Since, Hayward’s journey toward a complete recovery had been an arduous one. But, to start the 2019-20 season, it seemed as if the Boston Celtics’ patience was finally paying off.

Then, it happened.

With less than two minutes left before halftime against the San Antonio Spurs, Hayward was blindsided by LaMarcus Aldridge on a screen. He left the game and, later, x-rays confirmed that he had sustained a fracture in his left hand and was set to miss time.

Through their first eight games, Hayward was one of Boston’s best and just one of three Celtics to average more than 20 points per game this season. He had led the team in field goal percentage (56.4 percent) while also shooting an impressive 44.4 percent from beyond the arc, by far his shooting from distance since his rookie season.

His 39-point performance against the Cleveland Cavaliers, a near triple-double that tied a career-best scoring mark, in the very same Quicken Loans Arena where he suffered that gruesome leg injury was almost a signal: Hayward was back. He was dominant in every facet of the game, as he also finished with 7 rebounds, 8 assists and shot 16-for-16 inside the three-point line.

To provide some context, the only other player in NBA history to match that stat line was none other than Wilt Chamberlain.

After the game, the 10-year veteran said that the injury is gone from his mind; a crucial hurdle in his return to the fromer-Hayward. Without nagging, troublesome thoughts at the forefront of his brain, Hayward’s instincts with the ball in his hands proved better than ever, while the aggression he often displayed in Utah that pushed him into elite company had returned.

Heading into their duel with the Spurs, Hayward had averaged 20.3 points per game, a career mark second to his last season with the Jazz. Likewise, Hayward’s rebound (7.9) and assist (4.6) numbers were the best or near the best of his career.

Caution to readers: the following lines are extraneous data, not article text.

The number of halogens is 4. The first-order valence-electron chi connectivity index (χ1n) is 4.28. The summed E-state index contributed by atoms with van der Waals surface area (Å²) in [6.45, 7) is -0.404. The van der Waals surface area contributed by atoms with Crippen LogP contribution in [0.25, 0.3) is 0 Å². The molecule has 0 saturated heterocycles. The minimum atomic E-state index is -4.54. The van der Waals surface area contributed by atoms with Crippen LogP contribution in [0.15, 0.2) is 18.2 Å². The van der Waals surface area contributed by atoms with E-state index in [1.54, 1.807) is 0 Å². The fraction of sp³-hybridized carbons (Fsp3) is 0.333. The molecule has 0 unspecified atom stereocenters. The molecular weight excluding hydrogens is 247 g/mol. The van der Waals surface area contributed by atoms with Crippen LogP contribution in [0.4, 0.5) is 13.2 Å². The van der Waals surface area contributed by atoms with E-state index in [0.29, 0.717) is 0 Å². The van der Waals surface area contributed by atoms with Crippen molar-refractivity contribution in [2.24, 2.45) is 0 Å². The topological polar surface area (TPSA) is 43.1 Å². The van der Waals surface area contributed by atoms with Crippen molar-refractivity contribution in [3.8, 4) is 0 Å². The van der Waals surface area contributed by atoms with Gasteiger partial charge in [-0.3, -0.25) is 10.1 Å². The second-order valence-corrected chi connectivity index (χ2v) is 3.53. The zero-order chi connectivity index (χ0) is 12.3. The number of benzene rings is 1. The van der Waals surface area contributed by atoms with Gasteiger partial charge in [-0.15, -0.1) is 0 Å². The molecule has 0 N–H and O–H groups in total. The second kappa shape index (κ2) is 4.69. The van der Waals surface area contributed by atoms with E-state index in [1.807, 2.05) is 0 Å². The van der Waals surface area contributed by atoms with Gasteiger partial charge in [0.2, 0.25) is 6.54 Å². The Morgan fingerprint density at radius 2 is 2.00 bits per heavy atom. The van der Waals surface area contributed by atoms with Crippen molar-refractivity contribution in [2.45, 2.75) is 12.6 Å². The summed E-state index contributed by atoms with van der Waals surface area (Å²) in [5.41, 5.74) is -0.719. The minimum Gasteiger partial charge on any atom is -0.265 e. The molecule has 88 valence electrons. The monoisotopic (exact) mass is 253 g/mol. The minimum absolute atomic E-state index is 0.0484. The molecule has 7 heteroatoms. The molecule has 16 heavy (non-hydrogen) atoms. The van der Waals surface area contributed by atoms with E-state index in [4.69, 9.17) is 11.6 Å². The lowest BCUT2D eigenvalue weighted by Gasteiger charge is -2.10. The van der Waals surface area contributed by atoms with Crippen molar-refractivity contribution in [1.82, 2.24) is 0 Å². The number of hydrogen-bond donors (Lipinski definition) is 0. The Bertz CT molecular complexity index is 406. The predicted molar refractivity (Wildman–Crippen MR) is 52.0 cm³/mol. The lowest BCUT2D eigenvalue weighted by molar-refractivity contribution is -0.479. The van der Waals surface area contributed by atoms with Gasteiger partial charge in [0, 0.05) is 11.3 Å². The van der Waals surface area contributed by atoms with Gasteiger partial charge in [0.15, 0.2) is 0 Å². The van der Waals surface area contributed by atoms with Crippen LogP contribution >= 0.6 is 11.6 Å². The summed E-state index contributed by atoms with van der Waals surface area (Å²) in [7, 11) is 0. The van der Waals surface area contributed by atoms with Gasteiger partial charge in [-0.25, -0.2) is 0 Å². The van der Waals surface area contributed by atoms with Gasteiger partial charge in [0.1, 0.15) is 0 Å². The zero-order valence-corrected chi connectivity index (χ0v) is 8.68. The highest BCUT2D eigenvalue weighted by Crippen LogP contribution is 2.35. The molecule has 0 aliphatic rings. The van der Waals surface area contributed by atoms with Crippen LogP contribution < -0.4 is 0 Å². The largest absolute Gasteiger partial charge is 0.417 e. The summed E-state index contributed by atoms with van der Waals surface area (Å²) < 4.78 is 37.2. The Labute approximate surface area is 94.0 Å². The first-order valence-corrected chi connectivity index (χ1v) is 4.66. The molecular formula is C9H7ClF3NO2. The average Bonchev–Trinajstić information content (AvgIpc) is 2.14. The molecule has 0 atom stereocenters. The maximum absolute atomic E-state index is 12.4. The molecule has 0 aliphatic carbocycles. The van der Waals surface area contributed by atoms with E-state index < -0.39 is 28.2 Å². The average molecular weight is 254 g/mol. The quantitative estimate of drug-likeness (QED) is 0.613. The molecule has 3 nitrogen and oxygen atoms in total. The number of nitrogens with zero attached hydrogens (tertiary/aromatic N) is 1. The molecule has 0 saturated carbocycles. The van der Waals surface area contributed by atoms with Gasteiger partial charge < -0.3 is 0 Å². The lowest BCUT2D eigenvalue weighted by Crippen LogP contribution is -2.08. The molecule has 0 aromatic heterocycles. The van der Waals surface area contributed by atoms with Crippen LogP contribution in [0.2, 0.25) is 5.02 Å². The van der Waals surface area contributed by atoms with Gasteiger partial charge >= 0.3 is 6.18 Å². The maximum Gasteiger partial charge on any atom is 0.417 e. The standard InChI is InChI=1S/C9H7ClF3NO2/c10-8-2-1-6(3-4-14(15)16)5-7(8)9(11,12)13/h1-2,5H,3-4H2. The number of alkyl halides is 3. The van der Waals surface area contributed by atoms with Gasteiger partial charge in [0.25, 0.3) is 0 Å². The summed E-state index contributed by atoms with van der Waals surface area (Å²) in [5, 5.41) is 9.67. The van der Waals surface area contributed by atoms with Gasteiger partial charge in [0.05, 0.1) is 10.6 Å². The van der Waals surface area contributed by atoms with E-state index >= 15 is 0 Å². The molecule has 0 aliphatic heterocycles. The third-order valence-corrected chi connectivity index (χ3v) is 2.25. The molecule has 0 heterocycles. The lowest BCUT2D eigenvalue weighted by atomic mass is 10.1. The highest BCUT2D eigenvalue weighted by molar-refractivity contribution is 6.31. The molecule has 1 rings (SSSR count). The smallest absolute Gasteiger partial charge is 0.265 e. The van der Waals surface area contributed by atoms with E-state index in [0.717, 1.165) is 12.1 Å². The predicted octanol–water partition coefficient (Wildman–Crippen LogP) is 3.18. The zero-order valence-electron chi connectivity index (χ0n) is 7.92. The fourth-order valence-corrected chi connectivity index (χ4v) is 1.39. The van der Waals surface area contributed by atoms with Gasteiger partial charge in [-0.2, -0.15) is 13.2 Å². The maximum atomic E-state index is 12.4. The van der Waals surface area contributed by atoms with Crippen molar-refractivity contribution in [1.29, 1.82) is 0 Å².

And his rejuvenation couldn’t have come at a better time for Boston; with Jaylen Brown out with an illness and Enes Kanter nursing a leg injury, Hayward’s contributions were necessary for the Celtics to start the season the way they have. He isn’t the most athletic body, but Hayward knows the game well and understands how to utilize his tools on both ends of the floor, stepping up and filling in quite nicely on either end of the floor

That, coupled with the context of Hayward’s last two seasons, has only made this most recent setback all the more awful. The former All-Star appeared well on his way to a second appearance in the mid-season classic.

Meanwhile, Boston, after a season that can only be described as confusing and disappointing, was back to playing fun, winning basketball.

Even without Hayward, the Celtics made quick work of the Spurs. But, going forward, they are going to seriously miss their star on the wing. While, in the midst of a seven-game win streak, they sit atop of the Eastern Conference, Boston still has to deal with the Philadelphia 76ers, Milwaukee Bucks, Miami HEAT and other potential top-dogs in the conference.

For however brief a time he was back, Hayward was back to his old ways; he was aggressive on offense, stout on defense and put the team in a position to win every possession and every game. While his injury robbed us, the viewer, of his talent for the last two seasons, he overcame some major obstacles and was better for it.

With that Hayward, a key piece to the team’s Larry O’Brien puzzle and the same player that Danny Ainge and Co. inked to a four-year, max salary, the Celtics could go toe-to-toe with any of those aforementioned teams, or any teams in the NBA en route to an NBA Finals bid, for that matter.

But now, with him sidelined once again, Boston is certainly in for their share of struggles.